Finally free of RKO, she made a handful of films in the early 1950s, including Man of a Thousand Faces and a remake of The Prisoner of Zenda. After she nearly died from an infection suffered while filming Run for the Sun in the jungles of Mexico, Greer went into semi-retirement, playing occasional supporting roles, most memorably in Against All Odds, a loose remake of Out of the Past.


The ending of The Big Steal underscores for me the degree to which we watch movies rather than listen to them. If you watch the last scene, letting it flow over you, and with the expectations of the genre firmly established in your mind, you assume that Robert Mitchum and Jane Greer are going to pair off permanently at the end, get married, have ten kids. Nice.

On the other hand, if you listen to the words they are speaking, it's clear he's leaving town in the morning and she's staying put. And that makes sense. He's a lieutenant in the army, she has an important job in Mexico. If you read the scene on the printed page, you'd see it as a lament for the life they aren't going to have together.

But if you put the images together with the words they are speaking, it becomes clear that they are negotiating a one-night stand. Which is exactly as it should be—they are attractive, single people who have just finished a life-and-death adventure together, but who, let's face it, have little else in common. Why not?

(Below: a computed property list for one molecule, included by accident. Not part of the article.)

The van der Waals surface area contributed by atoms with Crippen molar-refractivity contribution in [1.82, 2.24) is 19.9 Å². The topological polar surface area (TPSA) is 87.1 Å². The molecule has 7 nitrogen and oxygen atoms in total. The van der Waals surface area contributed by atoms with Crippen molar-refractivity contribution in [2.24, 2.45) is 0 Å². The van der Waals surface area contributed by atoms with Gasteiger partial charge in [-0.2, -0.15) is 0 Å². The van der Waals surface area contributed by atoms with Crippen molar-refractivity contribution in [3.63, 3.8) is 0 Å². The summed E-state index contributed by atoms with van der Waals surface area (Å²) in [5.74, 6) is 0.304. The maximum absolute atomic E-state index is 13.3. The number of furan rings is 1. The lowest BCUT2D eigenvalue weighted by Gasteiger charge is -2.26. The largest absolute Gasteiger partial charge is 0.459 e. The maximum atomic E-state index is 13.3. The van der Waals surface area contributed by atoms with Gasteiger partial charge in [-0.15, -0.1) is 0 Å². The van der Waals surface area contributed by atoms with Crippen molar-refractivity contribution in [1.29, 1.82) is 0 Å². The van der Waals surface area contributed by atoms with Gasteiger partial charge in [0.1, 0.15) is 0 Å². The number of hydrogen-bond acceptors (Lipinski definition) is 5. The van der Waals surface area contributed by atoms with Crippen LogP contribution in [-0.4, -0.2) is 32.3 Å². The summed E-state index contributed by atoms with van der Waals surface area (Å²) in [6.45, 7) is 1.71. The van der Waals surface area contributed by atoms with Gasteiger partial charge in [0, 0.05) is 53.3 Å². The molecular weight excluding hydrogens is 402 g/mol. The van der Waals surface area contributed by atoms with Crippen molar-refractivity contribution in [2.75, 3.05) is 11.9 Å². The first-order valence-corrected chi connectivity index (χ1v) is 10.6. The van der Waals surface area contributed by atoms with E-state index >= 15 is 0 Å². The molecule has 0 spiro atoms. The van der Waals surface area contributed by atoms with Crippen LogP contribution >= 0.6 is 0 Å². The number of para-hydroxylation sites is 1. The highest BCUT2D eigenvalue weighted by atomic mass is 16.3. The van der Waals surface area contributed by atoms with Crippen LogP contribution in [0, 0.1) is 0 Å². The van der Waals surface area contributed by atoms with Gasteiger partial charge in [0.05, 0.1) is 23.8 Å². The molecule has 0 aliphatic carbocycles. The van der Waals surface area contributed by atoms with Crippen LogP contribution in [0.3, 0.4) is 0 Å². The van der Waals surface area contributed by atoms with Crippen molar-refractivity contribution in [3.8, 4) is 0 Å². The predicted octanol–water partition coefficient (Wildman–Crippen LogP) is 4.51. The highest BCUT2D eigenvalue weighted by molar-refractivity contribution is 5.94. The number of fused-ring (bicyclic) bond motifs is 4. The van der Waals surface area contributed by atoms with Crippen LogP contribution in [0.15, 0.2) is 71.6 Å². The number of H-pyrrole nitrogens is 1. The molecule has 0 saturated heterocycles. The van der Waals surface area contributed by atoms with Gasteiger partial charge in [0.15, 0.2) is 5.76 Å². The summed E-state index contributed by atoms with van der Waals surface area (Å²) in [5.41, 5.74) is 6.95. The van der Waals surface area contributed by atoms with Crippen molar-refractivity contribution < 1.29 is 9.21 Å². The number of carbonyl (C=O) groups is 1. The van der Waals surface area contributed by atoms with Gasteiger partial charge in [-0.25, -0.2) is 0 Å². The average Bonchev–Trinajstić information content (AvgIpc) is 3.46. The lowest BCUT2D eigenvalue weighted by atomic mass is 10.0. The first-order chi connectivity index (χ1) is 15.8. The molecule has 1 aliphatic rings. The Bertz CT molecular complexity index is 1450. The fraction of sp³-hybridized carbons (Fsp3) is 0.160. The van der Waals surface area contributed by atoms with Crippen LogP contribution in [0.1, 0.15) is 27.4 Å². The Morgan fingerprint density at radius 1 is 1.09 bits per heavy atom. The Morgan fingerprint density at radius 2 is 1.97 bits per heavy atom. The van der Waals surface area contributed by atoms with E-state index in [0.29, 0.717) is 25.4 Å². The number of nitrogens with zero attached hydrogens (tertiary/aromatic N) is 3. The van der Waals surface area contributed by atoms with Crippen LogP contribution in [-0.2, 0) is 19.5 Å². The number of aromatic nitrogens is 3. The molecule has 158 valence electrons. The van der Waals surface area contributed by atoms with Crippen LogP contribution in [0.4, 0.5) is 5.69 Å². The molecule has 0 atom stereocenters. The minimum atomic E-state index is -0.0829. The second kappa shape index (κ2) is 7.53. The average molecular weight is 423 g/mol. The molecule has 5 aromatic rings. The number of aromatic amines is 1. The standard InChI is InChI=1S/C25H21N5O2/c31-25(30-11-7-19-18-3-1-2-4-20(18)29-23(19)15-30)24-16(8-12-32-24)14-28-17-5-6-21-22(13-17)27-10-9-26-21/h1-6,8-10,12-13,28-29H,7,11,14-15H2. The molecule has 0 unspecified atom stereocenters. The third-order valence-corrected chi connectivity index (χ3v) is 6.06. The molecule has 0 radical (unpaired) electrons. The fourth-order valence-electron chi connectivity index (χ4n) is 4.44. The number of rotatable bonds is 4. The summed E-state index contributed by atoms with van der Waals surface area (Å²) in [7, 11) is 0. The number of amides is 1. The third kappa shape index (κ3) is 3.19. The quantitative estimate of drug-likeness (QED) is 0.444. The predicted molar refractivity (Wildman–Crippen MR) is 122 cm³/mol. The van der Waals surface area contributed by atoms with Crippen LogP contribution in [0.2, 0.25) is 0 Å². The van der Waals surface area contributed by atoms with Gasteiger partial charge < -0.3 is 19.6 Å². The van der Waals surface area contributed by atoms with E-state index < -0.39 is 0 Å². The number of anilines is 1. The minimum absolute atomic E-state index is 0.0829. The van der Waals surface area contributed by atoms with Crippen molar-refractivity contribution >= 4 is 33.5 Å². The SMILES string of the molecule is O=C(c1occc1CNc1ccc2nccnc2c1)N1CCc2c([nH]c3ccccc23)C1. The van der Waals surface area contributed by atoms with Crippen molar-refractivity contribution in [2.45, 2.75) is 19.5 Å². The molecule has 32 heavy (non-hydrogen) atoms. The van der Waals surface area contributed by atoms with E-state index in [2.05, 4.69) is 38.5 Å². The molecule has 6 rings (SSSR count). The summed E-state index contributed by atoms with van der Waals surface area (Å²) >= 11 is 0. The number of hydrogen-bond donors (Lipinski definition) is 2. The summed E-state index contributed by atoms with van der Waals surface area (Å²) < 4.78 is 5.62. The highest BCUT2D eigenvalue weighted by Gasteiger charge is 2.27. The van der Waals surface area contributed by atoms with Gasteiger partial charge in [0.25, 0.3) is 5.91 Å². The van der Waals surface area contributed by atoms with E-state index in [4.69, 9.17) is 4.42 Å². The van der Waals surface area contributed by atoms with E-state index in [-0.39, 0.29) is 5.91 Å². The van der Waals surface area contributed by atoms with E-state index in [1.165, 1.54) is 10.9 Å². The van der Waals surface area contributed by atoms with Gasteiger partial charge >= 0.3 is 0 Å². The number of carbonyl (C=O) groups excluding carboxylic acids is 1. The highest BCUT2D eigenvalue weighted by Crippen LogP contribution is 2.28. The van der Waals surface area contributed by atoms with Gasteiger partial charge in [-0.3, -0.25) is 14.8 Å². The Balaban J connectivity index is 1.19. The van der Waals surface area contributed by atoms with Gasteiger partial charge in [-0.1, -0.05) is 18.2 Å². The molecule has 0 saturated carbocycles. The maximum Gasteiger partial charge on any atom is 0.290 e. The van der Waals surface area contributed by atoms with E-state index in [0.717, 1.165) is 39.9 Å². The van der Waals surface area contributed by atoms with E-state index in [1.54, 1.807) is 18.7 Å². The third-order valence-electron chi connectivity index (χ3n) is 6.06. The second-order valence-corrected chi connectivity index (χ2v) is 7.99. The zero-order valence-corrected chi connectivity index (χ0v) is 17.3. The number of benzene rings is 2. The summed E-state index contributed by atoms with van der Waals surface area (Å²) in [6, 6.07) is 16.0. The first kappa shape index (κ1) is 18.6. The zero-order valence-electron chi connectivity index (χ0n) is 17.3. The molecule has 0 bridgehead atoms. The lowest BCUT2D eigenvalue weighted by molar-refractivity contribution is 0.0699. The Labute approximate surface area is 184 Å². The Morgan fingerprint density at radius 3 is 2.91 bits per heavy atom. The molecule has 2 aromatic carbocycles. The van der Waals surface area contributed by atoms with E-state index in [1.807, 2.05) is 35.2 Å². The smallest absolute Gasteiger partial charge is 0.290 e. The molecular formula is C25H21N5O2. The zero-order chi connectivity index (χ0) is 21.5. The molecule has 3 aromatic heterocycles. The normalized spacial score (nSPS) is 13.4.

That director Don Siegel contrived to say this in a way that passed muster with the censors during the era of the Production Code is a tribute to his ingenuity and his craft. He let your eyes tell you one thing, your ears another, and if you're really paying attention, you can decode his intentions. It's subtle, something the censors never were. It's one of those times when the lament "they don't make 'em like they used to" is fully justified.

winner: The Third Man (prod. Carol Reed)
nominees: All The King's Men (prod. Robert Rossen); Battleground (prod. Dore Schary); The Heiress (prod. William Wyler); A Letter to Three Wives (prod. Sol C. Siegel); The Set-Up (prod. Richard Goldstone); She Wore A Yellow Ribbon (prod. Merian C. Cooper and John Ford); They Live By Night (prod. John Houseman); Twelve O'Clock High (prod. Darryl F. Zanuck); White Heat (prod. Louis F. Edelman)

PICTURE (Comedy/Musical)
winner: Kind Hearts and Coronets (prod. Michael Balcon)
nominees: Adam's Rib (prod. Lawrence Weingarten); I Was A Male War Bride (prod. Sol C. Siegel); On The Town (prod. Arthur Freed); Whisky Galore! (prod. Michael Balcon)

PICTURE (Foreign Language)
winner: Banshun (Late Spring) (prod. Shôchiku Film)
nominees: Jour de fête (prod. Fred Orain and André Paulvé); Nora inu (Stray Dog) (prod. Sôjirô Motoki); Riso amaro (Bitter Rice) (prod. Dino De Laurentiis)

ACTOR (Drama)
winner: Kirk Douglas (Champion)
nominees: James Cagney (White Heat); Joseph Cotten (The Third Man); Broderick Crawford (All The King's Men); Toshiro Mifune (Nora inu a.k.a. Stray Dog); Gregory Peck (Twelve O'Clock High); Robert Ryan (The Set-Up); Chishu Ryu (Banshun a.k.a. Late Spring); John Wayne (She Wore A Yellow Ribbon and Sands Of Iwo Jima)